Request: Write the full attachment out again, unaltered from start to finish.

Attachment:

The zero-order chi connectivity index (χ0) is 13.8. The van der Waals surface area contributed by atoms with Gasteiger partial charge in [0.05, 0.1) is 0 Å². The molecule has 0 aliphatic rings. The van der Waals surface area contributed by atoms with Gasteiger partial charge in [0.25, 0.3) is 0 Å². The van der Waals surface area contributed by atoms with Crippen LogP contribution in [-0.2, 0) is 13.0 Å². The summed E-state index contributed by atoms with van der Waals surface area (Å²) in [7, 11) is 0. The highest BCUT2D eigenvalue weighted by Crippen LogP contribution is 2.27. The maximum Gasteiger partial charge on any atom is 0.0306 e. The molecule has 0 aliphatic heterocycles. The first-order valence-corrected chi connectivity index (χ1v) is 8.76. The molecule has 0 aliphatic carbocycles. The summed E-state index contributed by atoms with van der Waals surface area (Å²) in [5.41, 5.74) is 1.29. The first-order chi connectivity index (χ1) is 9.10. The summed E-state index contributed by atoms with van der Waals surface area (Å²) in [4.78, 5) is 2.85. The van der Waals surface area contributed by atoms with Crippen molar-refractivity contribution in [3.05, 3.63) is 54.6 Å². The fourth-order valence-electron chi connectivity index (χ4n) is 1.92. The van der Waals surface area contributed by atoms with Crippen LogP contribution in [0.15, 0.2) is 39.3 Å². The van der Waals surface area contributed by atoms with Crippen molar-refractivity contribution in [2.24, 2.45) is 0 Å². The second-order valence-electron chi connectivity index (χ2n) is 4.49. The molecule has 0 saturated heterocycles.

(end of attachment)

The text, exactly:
The zero-order chi connectivity index (χ0) is 13.8. The van der Waals surface area contributed by atoms with Gasteiger partial charge in [0.05, 0.1) is 0 Å². The molecule has 0 aliphatic rings. The van der Waals surface area contributed by atoms with Gasteiger partial charge in [0.25, 0.3) is 0 Å². The van der Waals surface area contributed by atoms with Crippen LogP contribution in [-0.2, 0) is 13.0 Å². The summed E-state index contributed by atoms with van der Waals surface area (Å²) in [7, 11) is 0. The highest BCUT2D eigenvalue weighted by Crippen LogP contribution is 2.27. The maximum Gasteiger partial charge on any atom is 0.0306 e. The molecule has 0 aliphatic heterocycles. The first-order valence-corrected chi connectivity index (χ1v) is 8.76. The molecule has 0 aliphatic carbocycles. The summed E-state index contributed by atoms with van der Waals surface area (Å²) in [5.41, 5.74) is 1.29. The first-order chi connectivity index (χ1) is 9.10. The summed E-state index contributed by atoms with van der Waals surface area (Å²) in [4.78, 5) is 2.85. The van der Waals surface area contributed by atoms with Crippen molar-refractivity contribution in [3.05, 3.63) is 54.6 Å². The fourth-order valence-electron chi connectivity index (χ4n) is 1.92. The van der Waals surface area contributed by atoms with Crippen LogP contribution in [0.15, 0.2) is 39.3 Å². The van der Waals surface area contributed by atoms with Crippen molar-refractivity contribution in [2.24, 2.45) is 0 Å². The second-order valence-electron chi connectivity index (χ2n) is 4.49. The molecule has 0 saturated heterocycles.